I stopped at Quarks (Reading in the 80's)...

Any new books for non students (Laymen) out there that I can enjoy reading to satiate my thirst for knowlege of what is on the cutting edge of all things small and large (Quantum mechaninics, Cosmology, and astrophysics)? I left off back in the 80’s after reading all I could get by John Wheeler, Fritof Capra, Etc… I still have “The Universe in a nutshell” on my desk.

I’ve seen every show ever made on the discovery and science cahannels but still want more.

I’d love a heads up on something that blends western science with eastern philosophy.

If only I’d stayed in school and been able to write my own book!

Sorry… Forgot to mention that I’ve read all of the books by Alan Watts and Richard Feynman, as well as listened to the lectures that I could find by both of those fine gentlemen online.

You might try Sean Carroll’s From Eternity to Here, which is about our current understanding of the nature of time and how the Universe began. While I’ve not read it personally, I overlapped with Dr. Carroll during his time at U. Chicago, and took a course or two from him. I cannot imagine his writing being anything other than clear, lucid, and entertaining.

Nobel Prize winner Frank Wilczek’s The Lightness of Being comes highly recommended by people I trust (I have not yet read The Lightness of Being, but thoroughly enjoyed and learned from Wilczek’s earlier Longing for the Harmonies).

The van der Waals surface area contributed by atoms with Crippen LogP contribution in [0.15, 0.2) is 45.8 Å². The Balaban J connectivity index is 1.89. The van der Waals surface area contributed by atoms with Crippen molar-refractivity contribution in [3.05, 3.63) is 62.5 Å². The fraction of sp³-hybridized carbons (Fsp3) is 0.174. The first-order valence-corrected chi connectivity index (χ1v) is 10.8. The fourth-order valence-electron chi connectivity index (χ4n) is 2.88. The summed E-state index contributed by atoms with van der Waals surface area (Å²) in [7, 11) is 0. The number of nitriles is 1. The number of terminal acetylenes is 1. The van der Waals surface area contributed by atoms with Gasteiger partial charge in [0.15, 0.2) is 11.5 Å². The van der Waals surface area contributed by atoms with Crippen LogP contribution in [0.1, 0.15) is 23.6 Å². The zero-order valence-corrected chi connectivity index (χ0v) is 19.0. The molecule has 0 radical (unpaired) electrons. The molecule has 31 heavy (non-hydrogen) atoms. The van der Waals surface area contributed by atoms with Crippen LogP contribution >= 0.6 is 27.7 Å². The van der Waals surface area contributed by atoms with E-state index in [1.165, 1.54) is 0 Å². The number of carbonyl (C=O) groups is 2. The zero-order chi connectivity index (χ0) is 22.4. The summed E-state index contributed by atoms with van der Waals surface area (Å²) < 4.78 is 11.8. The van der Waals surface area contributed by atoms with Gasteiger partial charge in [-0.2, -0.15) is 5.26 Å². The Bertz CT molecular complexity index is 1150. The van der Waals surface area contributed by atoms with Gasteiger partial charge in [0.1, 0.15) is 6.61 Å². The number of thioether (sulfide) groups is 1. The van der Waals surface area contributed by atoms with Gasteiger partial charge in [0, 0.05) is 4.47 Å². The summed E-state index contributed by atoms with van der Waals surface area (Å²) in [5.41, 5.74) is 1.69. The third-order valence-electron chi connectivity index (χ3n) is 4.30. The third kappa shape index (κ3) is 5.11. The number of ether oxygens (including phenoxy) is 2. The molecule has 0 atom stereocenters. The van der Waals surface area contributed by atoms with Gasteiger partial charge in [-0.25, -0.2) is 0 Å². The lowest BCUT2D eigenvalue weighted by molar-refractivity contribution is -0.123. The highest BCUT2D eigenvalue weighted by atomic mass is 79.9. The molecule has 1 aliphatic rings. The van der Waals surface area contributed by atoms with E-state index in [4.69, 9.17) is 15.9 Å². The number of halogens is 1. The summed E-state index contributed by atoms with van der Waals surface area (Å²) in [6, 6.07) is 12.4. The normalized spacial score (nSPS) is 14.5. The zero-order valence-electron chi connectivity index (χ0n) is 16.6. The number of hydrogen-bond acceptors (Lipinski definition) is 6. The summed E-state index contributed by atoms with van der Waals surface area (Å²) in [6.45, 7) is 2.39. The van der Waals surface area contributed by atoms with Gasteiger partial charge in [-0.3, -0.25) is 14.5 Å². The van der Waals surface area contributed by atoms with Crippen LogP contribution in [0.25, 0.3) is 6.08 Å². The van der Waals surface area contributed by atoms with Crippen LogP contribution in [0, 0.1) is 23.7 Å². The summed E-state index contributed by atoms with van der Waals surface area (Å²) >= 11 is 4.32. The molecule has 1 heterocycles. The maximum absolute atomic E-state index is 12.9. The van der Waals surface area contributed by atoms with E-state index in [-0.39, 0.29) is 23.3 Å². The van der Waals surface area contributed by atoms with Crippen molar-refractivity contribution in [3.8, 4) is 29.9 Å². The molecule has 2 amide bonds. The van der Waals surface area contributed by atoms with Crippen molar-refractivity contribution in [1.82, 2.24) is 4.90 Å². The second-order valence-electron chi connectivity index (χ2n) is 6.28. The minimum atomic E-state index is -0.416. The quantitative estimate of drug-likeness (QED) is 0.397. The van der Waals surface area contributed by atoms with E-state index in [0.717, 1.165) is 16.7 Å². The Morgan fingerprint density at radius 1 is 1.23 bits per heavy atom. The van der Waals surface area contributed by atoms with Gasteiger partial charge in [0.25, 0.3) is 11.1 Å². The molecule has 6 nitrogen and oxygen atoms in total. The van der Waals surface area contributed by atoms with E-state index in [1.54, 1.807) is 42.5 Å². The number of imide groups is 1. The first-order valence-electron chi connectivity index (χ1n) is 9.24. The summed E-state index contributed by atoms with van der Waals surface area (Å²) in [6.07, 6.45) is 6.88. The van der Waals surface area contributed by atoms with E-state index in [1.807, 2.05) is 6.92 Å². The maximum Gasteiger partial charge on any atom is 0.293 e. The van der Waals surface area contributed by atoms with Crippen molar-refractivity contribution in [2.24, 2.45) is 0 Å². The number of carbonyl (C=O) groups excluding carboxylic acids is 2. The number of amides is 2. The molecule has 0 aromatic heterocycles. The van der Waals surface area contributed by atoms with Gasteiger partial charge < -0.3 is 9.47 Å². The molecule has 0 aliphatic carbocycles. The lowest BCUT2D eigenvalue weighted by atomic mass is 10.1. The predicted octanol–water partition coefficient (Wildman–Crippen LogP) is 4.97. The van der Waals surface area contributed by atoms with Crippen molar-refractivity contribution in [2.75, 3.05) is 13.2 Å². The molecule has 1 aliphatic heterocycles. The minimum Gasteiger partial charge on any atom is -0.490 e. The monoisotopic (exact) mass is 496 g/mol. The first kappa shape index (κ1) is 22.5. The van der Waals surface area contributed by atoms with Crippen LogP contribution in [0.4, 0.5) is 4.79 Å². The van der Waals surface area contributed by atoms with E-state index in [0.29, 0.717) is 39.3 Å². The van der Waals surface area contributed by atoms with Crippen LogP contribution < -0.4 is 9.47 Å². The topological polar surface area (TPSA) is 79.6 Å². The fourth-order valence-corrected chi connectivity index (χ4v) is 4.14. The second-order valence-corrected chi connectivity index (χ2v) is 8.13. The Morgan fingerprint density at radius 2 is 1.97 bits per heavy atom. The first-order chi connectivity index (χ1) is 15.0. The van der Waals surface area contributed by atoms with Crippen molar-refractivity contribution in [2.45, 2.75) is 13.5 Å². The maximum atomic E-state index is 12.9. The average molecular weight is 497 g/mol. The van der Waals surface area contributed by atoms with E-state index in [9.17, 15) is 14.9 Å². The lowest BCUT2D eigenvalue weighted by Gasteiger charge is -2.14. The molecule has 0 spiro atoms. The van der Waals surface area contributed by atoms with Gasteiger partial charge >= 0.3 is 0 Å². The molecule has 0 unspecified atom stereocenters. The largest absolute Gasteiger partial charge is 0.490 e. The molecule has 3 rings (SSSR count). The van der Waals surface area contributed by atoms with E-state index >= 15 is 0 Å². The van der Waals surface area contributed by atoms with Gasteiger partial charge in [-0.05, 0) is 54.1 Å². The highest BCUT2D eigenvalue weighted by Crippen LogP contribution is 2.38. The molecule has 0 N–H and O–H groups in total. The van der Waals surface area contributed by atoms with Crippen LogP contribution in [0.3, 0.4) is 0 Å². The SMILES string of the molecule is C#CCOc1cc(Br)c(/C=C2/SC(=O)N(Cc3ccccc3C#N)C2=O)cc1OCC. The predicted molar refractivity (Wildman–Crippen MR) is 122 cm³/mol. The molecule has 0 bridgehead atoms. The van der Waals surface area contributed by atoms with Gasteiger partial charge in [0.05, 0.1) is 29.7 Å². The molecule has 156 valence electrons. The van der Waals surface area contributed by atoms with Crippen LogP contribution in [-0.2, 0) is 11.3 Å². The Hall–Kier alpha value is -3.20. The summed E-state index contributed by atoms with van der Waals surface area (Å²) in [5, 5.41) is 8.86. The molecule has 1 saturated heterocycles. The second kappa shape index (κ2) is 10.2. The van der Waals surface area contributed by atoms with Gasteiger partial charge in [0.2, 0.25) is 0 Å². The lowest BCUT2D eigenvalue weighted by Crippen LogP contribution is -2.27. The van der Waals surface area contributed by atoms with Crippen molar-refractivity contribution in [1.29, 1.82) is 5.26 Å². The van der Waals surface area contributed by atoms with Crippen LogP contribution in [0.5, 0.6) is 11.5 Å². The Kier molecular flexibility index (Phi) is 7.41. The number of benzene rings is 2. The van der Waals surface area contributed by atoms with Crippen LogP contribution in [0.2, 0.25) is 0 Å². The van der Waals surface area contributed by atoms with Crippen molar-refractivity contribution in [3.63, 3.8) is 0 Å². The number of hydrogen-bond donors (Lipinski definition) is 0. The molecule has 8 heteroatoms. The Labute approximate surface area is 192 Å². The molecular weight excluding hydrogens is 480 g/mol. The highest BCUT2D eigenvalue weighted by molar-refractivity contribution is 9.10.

Thanks guys. I’m firing up my Kindle (hand -me- down from my daughter) right now.

Have you read Hawking’s A Brief History of Time? It looks like that was published in 1988 so you may have already read it.

Did read it. Hawking then left me flat with the un-readable “The Universe in a nutshell”.

By un-readable I mean… Boring.

What’s the local opinion on “The Road to Reality” by Penrose? I have it and I’m (slowly) making my way through it; it’s a fairly good way to learn the math involved, but is there anything I should know before he gets down to teaching the physics?

Since you’re looking for opinions, I’ve moved the thread to IMHO.

I’d recommend Brian Greene’s two books: The Elegant Universe and The Fabric Of The Cosmos. Only the latter is available on Kindle though.

Perhaps Owen Flanagan’s The Bodhisattva’s Brain is something you might enjoy – I’ve not yet read it, but I’m definitely planning to; I very much enjoyed Flanagan in this debate between him and Alex Rosenberg on Philosophy TV.

Personally, I love the book – it’s a grand effort, and used as a sort of ‘atlas’ for finding your way around physics, I think it’s unparalleled. It might not contain the details on anything, but it’s great to get you where you need to be to check them out on your own. It provides an overarching view that you sometimes miss through the standard study of physics, a view only few people can provide. And it’s basically worth the price for Penrose’s illustrations alone – I don’t think there are many people sharing his gift of representing the wholly abstract.

That said, he does have some idiosyncratic views that are a ways removed from the mainstream, and while he is careful to point out where he differs from the consensus (such as there is), I think he in places overstates the case for his own views (which is perhaps only natural). So I would take the things he says about gravity being responsible for quantum state reduction, or his arguments against cosmic inflation with a grain of salt.